Clock Work
9 am: Check mail
10 am: Reach office
11 am: Meeting with minister
Noon: Chair meeting
1.30 pm: Lunch
2.30 pm: File work
3.30 pm: Attend meeting chaired by senior officer
4.30 pm: Answer mail/letters
5.30 pm: File work continues
7 pm: Call it a day, unless anything urgent comes up

The Payoff
At entry level: Rs 21,000 basic pay plus allowances
At middle level: Rs 35,000-45,000 basic pay plus allowances
At senior level: Rs 50,000-90,000 basic pay plus allowances

Skills
.
An inquisitive mind
. Incisive analytical ability to quickly weigh the pros and cons of an issue
. Ability to sift through data to focus on the essential
. Clarity of approach, coupled with the talent of planning by balancing present and
future needs
. Dedication and ability to work hard

How do i get there?
There are three stages in the competitive examination one has to clear before becoming an IAS officer — Preliminaries (Prelims), Mains and Interview. This three-stage annual competitive selection process, conducted by the Union Public Service Commission, requires a candidate to have at least a Bachelor’s degree in any subject. The recruitment process is extremely challenging, testing everything from a candidate’s ability to handle numbers to his/her knowledge and understanding of current affairs

Institutes & urls
.
Abhimanu IAS Study Group,
SCO -147, sector 24 D, Chandigarh,
e-mail: iasstudygroup@ yahoo.com
. Vajiram & Ravi Institute for Civil Services Examination
79, Old Rajinder Nagar Market, New Delhi
e-mail: vajiramandravi79@gmail.com
. Cosmos IAS Academy
B-3 Basement A 37-38-39 Ansal Building, Mukherjee Nagar, New Delhi
e-mail: cosmosacademy @yahoo.com
. Study Circle
Virat Bhawan (MTNL Bldg.), Dr Mukherjee Nagar, near Batra Cinema, Delhi
www.studycircle.co.in
. Rau’s IAS Study Circle
309 Kanchanjhanga Building 18 Barakhamba Road, Connaught Place, New Delhi
www.rausias.com/
. Brilliant Tutorials Pvt. Ltd
Centres all over India
www.brilliant-tutorials.com

Pros & Cons
.
The variety of experience one gets as a member of the IAS is stimulating
. Immense satisfaction derived from the fact that you work for the people
. Prestige and considerable perquisites come with the job
. Frequent transfers and the remoteness of the places one is transferred to may prove
to be disheartening
. Political interference and even misdemeanour by netas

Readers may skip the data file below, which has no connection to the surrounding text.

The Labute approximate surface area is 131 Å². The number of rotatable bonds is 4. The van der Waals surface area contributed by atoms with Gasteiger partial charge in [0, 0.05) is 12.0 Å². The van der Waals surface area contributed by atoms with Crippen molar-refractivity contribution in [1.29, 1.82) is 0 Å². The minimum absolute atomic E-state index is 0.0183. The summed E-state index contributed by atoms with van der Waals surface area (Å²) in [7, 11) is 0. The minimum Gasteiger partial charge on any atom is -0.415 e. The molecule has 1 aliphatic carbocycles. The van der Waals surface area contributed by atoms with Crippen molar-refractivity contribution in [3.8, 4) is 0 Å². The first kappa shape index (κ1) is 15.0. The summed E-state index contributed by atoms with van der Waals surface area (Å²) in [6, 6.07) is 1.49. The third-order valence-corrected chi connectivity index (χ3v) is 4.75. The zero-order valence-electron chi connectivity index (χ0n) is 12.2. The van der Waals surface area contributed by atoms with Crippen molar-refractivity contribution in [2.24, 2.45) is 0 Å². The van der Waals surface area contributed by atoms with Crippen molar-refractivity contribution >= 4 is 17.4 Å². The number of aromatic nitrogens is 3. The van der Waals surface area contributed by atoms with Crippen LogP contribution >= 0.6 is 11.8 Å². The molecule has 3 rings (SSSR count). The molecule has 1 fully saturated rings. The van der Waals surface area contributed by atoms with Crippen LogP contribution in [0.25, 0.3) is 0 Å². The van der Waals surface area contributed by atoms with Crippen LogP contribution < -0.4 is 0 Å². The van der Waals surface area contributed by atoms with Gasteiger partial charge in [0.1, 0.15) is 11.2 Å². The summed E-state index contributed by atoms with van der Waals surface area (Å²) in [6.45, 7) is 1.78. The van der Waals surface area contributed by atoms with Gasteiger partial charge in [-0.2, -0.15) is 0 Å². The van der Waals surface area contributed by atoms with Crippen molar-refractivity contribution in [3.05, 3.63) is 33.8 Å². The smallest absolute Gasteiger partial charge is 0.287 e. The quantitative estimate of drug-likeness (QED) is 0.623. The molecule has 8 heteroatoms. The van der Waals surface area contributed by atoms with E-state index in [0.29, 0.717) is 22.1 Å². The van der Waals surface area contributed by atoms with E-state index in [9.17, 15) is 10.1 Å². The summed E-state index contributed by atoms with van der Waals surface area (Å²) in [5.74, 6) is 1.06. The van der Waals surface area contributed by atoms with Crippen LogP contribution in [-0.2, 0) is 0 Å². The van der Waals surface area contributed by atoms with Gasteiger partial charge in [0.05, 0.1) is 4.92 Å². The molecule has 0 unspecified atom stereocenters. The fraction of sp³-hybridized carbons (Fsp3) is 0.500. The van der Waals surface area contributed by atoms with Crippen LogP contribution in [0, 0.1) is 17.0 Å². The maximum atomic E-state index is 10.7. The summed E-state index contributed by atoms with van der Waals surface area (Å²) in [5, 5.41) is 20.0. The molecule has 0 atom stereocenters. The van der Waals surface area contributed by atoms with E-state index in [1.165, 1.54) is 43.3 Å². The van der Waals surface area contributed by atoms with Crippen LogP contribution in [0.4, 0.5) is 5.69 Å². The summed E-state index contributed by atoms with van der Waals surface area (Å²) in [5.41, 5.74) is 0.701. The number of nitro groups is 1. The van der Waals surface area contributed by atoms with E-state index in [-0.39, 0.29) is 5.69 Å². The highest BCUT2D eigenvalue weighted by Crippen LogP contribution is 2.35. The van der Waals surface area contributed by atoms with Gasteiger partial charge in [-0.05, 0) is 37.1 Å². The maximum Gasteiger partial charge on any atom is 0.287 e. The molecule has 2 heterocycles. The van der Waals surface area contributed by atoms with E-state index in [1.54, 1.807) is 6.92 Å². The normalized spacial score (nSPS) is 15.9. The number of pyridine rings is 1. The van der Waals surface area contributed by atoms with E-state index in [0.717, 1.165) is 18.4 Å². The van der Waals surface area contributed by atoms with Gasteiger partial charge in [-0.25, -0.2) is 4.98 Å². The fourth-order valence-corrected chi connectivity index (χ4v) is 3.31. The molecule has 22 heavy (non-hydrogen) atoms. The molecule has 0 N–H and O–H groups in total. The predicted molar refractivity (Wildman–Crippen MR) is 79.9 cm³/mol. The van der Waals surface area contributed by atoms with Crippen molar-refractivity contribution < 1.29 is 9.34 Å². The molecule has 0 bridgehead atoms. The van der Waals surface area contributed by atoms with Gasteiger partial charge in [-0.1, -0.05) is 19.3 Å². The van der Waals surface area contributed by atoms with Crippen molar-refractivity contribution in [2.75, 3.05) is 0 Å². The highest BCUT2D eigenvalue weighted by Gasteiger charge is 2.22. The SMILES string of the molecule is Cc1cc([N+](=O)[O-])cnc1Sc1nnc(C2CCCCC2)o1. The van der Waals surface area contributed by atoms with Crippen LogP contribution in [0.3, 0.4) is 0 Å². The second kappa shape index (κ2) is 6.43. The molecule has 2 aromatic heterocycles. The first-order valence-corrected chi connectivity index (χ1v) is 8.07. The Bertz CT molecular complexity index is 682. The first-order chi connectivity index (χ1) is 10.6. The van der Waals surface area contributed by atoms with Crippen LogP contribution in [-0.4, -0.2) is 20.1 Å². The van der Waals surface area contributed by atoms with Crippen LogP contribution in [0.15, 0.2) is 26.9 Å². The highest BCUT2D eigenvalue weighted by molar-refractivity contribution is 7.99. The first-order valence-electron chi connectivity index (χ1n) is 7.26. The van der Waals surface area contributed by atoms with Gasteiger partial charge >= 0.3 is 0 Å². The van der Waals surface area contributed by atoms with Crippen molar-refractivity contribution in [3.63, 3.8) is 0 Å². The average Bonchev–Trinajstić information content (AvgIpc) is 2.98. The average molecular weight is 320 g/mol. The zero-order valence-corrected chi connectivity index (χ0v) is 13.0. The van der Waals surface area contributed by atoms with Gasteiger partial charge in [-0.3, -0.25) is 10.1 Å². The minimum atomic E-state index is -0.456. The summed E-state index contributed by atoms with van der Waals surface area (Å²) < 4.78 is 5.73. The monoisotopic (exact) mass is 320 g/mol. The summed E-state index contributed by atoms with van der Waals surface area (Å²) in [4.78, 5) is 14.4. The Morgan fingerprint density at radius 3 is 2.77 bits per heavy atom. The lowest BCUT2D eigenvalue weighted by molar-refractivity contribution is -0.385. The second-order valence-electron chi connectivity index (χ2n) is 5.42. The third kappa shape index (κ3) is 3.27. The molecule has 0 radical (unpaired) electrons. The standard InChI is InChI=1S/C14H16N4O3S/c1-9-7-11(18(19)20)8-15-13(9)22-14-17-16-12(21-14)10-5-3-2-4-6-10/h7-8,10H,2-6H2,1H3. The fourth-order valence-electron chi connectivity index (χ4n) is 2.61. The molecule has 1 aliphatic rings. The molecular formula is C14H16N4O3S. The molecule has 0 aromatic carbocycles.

Individual preparation helps

Bhaskar Khulbe senior IAS officer talks about the Civil Services Examination and more

What are an IAS officer’s main responsibilities?
The IAS, as the administrative arm of the Indian government, is responsible for management of regulatory and development works, with officers in strategic positions throughout the country.

The principal responsibility of an IAS officer is civil administration, planning and formulation of policies and their implementation.

There are many institutions imparting coaching for the Civil Services Exam. How helpful are these?
My personal view always has been that until the main examination, individual preparation that suits one’s schedule is more useful — except for the personality test. A short-duration course in a coaching institution helps one gain confidence, soothing pre-interview nerves. Mock interviews help one gauge how others are faring.

What are the negatives plaguing the service?
The immense variability of factors associated with working in the bureaucracy, inadequate accountability charters, curbs on independence on some occasions, erosion of command and control on subordinate personnel for creating desired performance pressure, lack of transparency in the work procedure owing to archaic systems, red-tapism leading to reduced motivation and cynicism.

What are the challenges facing the IAS? What is its future as a profession in the country?
Emergence as a performing, professionally competent, objective and conscientious service in the country remains the foremost challenge for the IAS. The growing number of brilliant students trying to join the services should be seen as a positive indicator of the necessity of continuing this service.

Interviewed by Pranab Ghosh